Then make your way out to the nearby Arrowhead Provincial Park. Here, in addition to the typical snowshoeing and cross-country skiing, visitors can also go dogsledding through North Ridge Ranch and ice skating down a stunning forested trail that gets illuminated in the evening by hundreds of tiki torches. A top lunch and dinner option is the modestly-named 3 Guys and a Stove, which serves up gourmet North American fare in a cottage-like setting.
Hidden Valley Resort
Tucked just beyond the main strip of Huntsville is Hidden Valley Resort, a tranquil locale that is equally adept at satisfying solitude seekers as it is activity aficionados. It sits on the shores of the picturesque Peninsula Lake and, to the astonishment of many, at the foot of a small ski resort. Weather provided, guests can spend their March Break days skiing, snowboarding, or skating if they are so inclined.
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Walking the scenic, snowy grounds is an activity, and there is also a pool for those who want to be active in the comfort of indoor spaces. The rooms are both classy and comfy; well-suited for anyone hoping to curl up with a good book for a few hours. The highly-rated Birches Restaurant has a wide meal selection and is available for every meal of the day.
Distance from Toronto: 1 hour, 22 minutes
Hardly an under-the-radar destination, Niagara Falls is an astounding phenomenon of both nature and tourism. So many attractions have sprung up around the attraction that started it all that it’s easy to momentarily forget about the city’s original draw. Still, that in no way diminishes the continued awe-inspiring quality of the Falls. In March especially they are a sight to behold, as the whitecap fixtures that hug the Canada-US border year-round are complemented by whatever snowbanks and icicles have held on through the winter. Close-up views can be had by springing for a ride on the Maid of the Mist ship, taking a Journey Behind the Falls, or going on an aerial tour with Niagara Helicopters.
The tenor of a Niagara Falls trip can shift easily depending on the demographics of its participants. Parents chaperoning their kids for March Break have lots of activity options that comfortably straddle the line between educational and unadulterated fun. The enthralling Butterfly Conservatory and Bird Kingdom certainly fit the bill; as does the Niagara Falls History Museum, which runs special March Break programming for kids. The central Clifton Hill is a tourist promenade that resembles every children’s birthday party you’ve ever seen all rolled into one.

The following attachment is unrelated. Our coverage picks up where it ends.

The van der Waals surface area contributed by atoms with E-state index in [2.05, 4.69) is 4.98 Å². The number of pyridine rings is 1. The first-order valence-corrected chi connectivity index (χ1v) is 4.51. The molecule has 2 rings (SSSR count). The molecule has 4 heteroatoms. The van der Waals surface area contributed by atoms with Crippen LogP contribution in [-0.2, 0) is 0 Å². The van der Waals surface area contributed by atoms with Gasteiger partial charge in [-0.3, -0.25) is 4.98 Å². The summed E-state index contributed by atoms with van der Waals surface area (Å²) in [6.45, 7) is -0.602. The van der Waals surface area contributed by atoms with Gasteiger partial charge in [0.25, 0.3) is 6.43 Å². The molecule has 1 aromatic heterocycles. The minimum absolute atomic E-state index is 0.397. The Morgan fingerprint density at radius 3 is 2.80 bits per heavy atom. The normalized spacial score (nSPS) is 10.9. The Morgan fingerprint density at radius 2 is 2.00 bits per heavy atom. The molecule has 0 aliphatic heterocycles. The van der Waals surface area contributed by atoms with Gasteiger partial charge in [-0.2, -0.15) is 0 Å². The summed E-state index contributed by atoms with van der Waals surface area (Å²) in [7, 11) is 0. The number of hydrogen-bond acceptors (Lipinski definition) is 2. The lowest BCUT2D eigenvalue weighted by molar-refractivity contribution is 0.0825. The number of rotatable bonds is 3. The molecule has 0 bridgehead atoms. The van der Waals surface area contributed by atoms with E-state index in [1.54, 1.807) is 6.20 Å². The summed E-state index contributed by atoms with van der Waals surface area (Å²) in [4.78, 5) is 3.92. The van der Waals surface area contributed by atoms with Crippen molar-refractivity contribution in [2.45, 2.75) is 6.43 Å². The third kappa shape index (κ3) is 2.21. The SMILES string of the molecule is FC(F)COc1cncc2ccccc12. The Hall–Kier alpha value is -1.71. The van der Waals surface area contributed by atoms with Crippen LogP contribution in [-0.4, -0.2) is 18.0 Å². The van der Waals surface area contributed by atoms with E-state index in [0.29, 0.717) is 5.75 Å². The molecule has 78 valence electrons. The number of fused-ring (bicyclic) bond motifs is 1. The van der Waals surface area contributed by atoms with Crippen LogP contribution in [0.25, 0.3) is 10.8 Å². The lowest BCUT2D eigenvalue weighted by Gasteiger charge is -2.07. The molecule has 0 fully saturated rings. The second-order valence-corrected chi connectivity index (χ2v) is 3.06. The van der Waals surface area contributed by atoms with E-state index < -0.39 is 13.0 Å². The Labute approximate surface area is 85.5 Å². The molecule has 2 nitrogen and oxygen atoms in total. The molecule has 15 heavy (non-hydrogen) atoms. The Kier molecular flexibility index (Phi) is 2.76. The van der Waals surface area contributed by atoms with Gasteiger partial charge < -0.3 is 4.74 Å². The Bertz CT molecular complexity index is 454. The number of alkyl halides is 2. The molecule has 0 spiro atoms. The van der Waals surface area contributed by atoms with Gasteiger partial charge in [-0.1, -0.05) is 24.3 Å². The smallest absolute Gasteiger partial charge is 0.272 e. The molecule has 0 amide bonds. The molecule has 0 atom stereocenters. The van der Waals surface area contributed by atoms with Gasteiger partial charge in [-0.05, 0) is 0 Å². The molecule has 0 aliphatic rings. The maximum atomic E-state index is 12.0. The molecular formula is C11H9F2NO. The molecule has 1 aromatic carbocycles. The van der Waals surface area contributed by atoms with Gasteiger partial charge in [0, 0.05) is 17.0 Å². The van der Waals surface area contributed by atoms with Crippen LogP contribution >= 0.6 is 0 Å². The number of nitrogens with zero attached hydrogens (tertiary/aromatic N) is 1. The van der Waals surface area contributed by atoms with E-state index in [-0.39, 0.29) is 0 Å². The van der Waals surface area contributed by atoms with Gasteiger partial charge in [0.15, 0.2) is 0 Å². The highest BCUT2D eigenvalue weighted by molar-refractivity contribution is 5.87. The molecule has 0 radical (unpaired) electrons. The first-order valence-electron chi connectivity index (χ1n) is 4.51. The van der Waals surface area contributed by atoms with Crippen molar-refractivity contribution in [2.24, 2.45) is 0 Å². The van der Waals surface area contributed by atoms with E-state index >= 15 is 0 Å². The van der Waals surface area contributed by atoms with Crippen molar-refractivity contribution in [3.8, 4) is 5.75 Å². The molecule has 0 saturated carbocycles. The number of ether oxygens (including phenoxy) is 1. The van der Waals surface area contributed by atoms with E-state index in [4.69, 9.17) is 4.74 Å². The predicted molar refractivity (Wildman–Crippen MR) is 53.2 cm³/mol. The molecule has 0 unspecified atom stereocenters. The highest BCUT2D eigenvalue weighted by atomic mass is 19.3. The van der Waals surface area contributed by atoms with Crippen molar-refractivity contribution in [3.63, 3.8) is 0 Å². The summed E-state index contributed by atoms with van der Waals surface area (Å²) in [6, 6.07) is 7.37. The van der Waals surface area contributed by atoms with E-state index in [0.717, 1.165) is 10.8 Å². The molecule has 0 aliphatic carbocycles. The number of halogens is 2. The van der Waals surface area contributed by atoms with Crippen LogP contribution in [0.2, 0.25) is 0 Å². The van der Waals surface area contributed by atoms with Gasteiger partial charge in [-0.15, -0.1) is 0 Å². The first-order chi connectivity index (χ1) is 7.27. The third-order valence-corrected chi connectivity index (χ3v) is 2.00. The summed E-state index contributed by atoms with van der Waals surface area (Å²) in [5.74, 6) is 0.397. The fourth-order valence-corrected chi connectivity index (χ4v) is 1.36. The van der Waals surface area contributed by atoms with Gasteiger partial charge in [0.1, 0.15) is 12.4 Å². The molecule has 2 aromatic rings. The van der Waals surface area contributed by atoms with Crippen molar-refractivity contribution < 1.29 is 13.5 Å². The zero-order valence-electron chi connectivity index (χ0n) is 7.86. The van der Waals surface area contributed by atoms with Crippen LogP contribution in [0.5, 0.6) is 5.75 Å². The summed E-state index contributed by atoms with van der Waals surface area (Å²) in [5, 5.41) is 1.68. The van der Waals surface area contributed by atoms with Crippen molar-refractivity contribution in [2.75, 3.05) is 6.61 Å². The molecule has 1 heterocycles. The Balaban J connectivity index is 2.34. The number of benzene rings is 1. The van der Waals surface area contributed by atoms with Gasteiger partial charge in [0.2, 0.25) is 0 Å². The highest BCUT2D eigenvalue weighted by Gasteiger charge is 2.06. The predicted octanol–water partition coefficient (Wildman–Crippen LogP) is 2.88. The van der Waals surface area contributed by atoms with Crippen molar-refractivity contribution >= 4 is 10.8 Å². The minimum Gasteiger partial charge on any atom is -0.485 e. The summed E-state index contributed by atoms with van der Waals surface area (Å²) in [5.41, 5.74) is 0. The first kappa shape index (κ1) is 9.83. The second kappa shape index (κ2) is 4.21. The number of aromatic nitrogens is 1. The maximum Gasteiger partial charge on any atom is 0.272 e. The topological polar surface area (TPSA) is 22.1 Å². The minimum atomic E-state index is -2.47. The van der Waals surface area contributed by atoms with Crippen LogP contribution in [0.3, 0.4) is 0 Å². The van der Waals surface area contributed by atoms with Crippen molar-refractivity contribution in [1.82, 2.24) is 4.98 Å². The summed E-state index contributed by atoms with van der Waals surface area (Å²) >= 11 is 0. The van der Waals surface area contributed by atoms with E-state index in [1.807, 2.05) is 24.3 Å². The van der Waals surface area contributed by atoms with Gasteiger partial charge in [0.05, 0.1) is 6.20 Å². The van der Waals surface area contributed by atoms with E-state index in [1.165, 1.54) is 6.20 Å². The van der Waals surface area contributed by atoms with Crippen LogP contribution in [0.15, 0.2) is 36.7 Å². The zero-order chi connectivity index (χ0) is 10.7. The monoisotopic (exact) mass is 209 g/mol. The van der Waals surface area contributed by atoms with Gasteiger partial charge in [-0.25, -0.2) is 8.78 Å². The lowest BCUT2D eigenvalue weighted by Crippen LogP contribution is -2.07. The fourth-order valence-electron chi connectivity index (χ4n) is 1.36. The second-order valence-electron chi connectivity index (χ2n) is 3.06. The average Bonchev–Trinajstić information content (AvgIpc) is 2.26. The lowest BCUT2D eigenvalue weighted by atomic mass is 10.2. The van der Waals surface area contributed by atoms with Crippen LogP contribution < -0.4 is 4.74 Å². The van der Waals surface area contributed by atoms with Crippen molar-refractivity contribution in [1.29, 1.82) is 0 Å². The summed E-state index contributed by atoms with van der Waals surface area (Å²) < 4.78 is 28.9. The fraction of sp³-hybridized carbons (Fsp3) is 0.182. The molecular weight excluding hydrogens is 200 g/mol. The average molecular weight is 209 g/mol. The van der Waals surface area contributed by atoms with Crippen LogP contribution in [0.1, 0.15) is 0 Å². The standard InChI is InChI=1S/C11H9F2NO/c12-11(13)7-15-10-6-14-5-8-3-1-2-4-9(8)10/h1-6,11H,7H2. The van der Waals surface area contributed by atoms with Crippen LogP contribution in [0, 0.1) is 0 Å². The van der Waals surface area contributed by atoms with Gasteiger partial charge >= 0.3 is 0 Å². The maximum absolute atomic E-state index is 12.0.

Grown-ups can have some fun of their own at either Casino Niagara or Fallsview Casino, the two gambling establishments that lay on the Canadian side of the border. The latter one plays host to 21 Club, an acclaimed joint that cooks steak and seafood to perfection and puts other casino restaurants to shame. Diners willing to venture a little farther from the main strip would be wise to check out Tide and Vine, a delightful oyster bar that was started by a local couple and incorporates local and seasonal foods.
Sheraton on the Falls
There’s nothing quite like waking up, glancing out through a panoramic window, and laying eyes upon one of the largest and most powerful waterfalls on Earth. That’s just one of many perks of booking a Fallsview Room at Sheraton on the Falls. Those who do can also look forward to the fitness centre, pool, and waterpark access, the latter being a terrific option for occupying the youngins.
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Buffet meals are served throughout the day and the greater Sheraton complex houses fun dining options like the Hard Rock and Rainforest Cafés as well as the upscale Windows by Jamie Kennedy—not to mention the newly opened Sweet Jesus ice cream parlour, which serves up some of the most mouth-watering frozen treats around. Come to Sheraton for the views, stay for the frills.
Distance from Toronto: 0 hours, 0 minutes!
Torontonians need not leave the confines of their city for a bona fide March Break escape—they already have everything they need at their fingertips. Toronto has a well-deserved reputation for being a city of neighbourhoods, and even those who have already traversed those many districts extensively can be sure to find exciting changes upon returning.
Start your day in the 6ix with a tasty and cheerful brunch. East End explorers should head over to Lady Marmalade for one of its elaborate and filling creations, while the best in the West can be found either at Emma’s Country Kitchen uptown or at the downtown Saving Grace, which resides at the northern edge of Trinity Bellwoods Park.